People sometimes ask me why I’ve stayed fascinated with 3-cushion billiards for so many years. “It’s just a game”, they say. And: “After four decades, you must have seen every possible position on the table a thousand times. Doesn’t it get boring?”
No, it does not. And, hard to believe for the outsider, but true: I’ve never seen a position more than once. Let me address that issue, and make a few points about the degree of “repetition” in 3-cushion billiards. It is extremely close to 0 %.
– A three-ball position can have a difficulty of 6 (on a scale to 10) on one table, and it can be an 8 or a 4 on another table. Differences in table character tend to be so significant that good players will factor it in, when they make their choice of shot. It’s one of the marks of a top player, that he’s able to cash in on things that are made easy by the table, and avoid lines that the table makes difficult. The success percentage will always be his first criterion: there is no “doctrine” about the way a shot must be played. So keep in mind: if it’s a different table, it’s a different position.
– To change the essence of a three-ball lay-out, you don’t have to move one of the balls a full centimeter. A millimeter is enough, sometimes a quarter of it, especially when two balls are really close together. Quite possibly, that quarter-millimeter has changed the solution you should play. It is now a different shot, and it may have gone from “rather makeable” to “insanely difficult”, or the other way around.
– The number of ways three balls can be placed on a full-size billiard table is well in the billions; it’s much lower but still in the same astronomic realm as conceivable bridge auctions or chess games. There’s a difference though: most theoretically possible chess games and bridge bidding sequences are illogical. they serve no purpose and never happen. Billiard balls know no logic, every weird and uncomfortable position that is imaginable DOES happen.
– Then there is the context of the shot. If it’s of medium difficulty and you are on a run of six in the first inning, chances are you feel good. You’ll hit the shot with purpose and confidence. But what if you’ve wasted a 35-18 lead and it’s now 38-37 in a match to 40? Same position maybe, but there’s a different player at the table.
– Where is the red, and where is the yellow? Let’s assume you are playing the white. Quite often, there is a makeable solution with built-in defense, and you love to play those. But the exact same position, only with yellow and red reversed, may have no defensive value at all. If you play it the same way, it could be a do or die shot. Again, the balls may be in identical spots, but there’s a lot more pressure.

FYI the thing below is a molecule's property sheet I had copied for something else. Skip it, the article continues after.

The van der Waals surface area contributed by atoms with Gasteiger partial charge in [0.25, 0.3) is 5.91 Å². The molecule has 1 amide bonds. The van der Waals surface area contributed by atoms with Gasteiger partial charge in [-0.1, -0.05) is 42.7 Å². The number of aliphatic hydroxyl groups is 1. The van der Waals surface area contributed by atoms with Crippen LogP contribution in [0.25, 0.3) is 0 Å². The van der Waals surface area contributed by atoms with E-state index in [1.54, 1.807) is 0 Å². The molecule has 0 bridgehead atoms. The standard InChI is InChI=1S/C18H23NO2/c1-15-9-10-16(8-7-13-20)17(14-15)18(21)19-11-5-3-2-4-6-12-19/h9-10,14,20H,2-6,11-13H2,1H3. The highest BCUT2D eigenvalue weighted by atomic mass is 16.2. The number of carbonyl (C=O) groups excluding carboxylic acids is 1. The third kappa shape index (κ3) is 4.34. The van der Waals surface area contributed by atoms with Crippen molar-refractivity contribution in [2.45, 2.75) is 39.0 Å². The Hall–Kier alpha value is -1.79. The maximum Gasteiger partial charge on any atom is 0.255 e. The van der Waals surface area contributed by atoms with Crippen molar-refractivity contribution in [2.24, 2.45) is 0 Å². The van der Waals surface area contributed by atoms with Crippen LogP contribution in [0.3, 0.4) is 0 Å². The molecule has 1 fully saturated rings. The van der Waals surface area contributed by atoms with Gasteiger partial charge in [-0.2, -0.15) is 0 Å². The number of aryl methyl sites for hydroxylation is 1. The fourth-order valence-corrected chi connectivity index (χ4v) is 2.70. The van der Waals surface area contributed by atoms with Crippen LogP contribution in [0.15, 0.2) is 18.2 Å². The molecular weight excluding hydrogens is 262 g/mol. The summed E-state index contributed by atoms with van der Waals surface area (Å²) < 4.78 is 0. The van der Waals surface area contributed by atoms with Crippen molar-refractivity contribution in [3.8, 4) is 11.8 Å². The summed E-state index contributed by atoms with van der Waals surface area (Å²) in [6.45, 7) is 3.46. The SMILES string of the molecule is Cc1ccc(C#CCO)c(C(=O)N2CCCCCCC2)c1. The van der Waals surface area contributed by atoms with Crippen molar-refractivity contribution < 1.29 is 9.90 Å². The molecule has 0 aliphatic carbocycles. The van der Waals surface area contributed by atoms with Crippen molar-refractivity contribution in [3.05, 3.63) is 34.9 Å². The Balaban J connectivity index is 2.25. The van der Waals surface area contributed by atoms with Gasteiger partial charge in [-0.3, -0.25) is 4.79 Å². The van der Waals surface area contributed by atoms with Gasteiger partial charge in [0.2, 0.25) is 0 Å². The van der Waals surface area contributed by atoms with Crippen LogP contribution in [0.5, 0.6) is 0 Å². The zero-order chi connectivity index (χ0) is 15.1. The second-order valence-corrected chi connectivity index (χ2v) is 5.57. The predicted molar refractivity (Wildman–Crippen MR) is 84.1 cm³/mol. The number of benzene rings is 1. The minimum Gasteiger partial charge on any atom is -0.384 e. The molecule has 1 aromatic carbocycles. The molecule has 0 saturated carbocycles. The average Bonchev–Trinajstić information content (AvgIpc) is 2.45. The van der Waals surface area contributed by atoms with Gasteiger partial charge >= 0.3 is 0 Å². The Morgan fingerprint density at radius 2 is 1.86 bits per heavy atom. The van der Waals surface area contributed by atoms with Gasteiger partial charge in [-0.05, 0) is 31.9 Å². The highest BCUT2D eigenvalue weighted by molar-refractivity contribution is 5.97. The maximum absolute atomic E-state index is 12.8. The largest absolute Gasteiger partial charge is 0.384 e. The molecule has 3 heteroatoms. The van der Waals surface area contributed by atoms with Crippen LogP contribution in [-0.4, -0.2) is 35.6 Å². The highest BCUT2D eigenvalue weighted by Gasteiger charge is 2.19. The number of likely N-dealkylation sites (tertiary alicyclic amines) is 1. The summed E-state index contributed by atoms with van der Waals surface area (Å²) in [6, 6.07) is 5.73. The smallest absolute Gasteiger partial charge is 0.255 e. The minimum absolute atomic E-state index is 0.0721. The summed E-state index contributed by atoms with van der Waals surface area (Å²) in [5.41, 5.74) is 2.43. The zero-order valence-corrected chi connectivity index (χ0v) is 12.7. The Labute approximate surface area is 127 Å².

– Here’s the most astonishing fact about 3-cushion positions: all are unique. With the exception of the break-off, they are one-time events. Every time you come to the table, you see something you’ve never seen before in your life. You may recognize the problem and instantly know the solution. But that does not mean you’ve seen the position before. You remember similar ones, that’s all.
I heard my friend Ira Lee from New York clarify it in a creative way last year. He said: “How often have you seen the break-off shot on the table, AS A RESULT of the point you just played?” The answer is of course: never. So what makes you think all those other positions you had, WERE there before? They were not.
With that in mind, we can – in a way – explain to outsiders why 3-cushion is always so fresh and new, why no two matches are the same. How can they be, if not even two shots are? When you come to the table, there is a challenge there. A problem, but also an opportunity. You have one chance to solve it, one chance to profit from it, because it will never come back. You’ll be a happy man if you make the point. You’ll probably, hopefully, be a wiser man if you miss.
You guessed where I am going with this, haven’t you? 3-cushion is like LIFE.
The game can be cruel to us, but it is also forgiving. If we lose the match, there is still that one glorious shot we made, that got us the applause and warmed our heart. We always get another chance, we may do better next time. And if, after a few decades, we’ve won a thousand matches and lost a thousand too, we have really only had one opponent. You know who he is.